Developing spinal manipulation psychomotor skills competency: A systematic review of teaching methods

Eleanor De Kock, Yelverton Christopher Yelverton, Cornelius Myburgh

Research output: Contribution to journalReview articlepeer-review


Objective: To update the state of the art regarding the acquisition of spinal high-velocity low-amplitude psychomotor skills competency among chiropractors and chiropractic students. Methods: Available electronic articles from 5 databases, published between June 2015 and August 2020, were obtained. Eligible studies underwent methodological quality assessments using the Joanna Briggs Institute Critical Appraisal Checklists and Cochrane Collaboration's Risk of Bias Tools. Results: Fourteen critically appraised studies were identified, including 10 cohort studies and 4 randomized controlled trials. There was no literature excluded due to high risk of bias. The type of augmented devices included a mannequin on a force platform, a computer-connected device, a human analogue mannequin, and a 3-dimensional electrogoniometer with an instrumented spatial linkage. Conclusion: The use of augmented feedback devices such as human analogue mannequins with force-sensing table technology and computer-connected devices is potentially beneficial in the chiropractic curricula and may facilitate student learning and improvement of spinal manipulation. More studies are required to determine whether psychomotor skill aids translate directly into raised competency levels in novice clinicians.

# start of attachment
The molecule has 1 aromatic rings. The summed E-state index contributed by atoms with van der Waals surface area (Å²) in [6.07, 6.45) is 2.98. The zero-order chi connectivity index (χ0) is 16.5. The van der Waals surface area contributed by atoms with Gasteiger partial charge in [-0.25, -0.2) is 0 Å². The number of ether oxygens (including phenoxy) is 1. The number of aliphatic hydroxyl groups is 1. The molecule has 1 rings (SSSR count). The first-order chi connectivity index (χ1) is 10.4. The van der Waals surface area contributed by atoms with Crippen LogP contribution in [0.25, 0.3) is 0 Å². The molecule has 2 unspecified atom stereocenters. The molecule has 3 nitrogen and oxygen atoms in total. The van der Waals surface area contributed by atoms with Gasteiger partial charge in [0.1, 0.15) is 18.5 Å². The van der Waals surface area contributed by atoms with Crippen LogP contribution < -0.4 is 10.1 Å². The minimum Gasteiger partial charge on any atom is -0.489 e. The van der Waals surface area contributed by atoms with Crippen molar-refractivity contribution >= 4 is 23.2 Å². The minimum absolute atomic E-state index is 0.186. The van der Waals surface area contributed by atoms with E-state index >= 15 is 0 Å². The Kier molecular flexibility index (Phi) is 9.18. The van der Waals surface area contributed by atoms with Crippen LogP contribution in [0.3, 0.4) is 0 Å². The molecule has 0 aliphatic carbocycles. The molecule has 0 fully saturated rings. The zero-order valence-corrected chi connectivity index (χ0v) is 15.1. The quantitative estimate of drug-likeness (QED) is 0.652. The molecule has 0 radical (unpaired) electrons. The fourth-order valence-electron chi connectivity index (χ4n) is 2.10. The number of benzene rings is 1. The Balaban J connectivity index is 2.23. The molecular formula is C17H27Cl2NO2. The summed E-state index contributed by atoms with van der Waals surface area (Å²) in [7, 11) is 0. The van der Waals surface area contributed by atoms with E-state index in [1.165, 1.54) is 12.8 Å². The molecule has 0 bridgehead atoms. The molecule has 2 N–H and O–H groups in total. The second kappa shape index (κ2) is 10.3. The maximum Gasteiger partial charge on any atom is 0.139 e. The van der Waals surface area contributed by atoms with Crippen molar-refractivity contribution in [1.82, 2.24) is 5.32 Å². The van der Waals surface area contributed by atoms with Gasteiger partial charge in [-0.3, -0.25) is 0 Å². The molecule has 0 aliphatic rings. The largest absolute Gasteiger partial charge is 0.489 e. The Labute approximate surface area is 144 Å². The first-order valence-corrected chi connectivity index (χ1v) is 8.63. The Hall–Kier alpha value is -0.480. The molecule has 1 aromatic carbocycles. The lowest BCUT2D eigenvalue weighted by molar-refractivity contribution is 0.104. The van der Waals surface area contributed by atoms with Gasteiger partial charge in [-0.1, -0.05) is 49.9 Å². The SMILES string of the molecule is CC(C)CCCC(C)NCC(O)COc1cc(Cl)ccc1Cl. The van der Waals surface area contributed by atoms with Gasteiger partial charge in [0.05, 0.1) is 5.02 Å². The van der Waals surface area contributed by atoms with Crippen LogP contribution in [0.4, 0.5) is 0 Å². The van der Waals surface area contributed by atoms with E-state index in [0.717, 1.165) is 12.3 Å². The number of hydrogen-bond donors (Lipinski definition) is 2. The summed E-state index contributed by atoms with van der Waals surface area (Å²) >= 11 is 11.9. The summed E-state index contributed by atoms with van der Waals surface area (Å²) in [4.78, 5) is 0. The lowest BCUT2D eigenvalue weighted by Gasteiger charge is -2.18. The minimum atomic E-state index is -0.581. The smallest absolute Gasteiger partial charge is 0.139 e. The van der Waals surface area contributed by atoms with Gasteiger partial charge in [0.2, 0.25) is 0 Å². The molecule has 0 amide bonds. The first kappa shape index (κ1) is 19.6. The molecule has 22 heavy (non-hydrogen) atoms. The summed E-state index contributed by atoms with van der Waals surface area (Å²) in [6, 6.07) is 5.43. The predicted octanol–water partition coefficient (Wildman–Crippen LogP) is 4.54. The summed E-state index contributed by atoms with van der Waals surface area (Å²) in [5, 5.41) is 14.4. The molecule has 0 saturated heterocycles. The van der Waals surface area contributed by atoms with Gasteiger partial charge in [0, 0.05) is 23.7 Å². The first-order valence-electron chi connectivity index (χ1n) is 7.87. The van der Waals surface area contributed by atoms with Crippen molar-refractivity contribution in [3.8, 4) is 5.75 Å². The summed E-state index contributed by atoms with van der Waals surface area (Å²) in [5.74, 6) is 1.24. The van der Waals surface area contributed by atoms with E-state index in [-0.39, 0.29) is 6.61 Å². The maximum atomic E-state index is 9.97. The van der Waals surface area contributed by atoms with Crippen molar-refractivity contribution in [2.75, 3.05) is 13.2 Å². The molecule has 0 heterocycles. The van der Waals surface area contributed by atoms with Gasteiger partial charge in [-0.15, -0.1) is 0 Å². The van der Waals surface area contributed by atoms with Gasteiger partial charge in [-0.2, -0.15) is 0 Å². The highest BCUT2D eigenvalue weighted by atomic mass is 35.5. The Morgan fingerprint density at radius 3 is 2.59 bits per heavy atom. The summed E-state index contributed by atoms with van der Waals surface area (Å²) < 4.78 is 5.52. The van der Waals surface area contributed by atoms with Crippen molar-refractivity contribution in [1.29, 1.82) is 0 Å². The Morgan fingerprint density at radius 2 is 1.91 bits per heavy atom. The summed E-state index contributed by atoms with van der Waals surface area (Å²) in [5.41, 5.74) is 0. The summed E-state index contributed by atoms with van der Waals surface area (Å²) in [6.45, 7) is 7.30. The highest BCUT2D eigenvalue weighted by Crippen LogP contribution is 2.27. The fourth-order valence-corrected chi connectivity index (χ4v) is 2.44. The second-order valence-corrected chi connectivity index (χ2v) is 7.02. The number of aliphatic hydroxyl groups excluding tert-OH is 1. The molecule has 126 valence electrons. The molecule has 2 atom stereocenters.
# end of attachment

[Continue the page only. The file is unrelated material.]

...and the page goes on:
Original languageEnglish
Pages (from-to)116-123
Number of pages8
JournalJournal of Chiropractic Education
Issue number2
Publication statusPublished - 2023


  • Chiropractic
  • Education
  • Learning
  • Manipulation
  • Spinal

ASJC Scopus subject areas

  • Chiropractics


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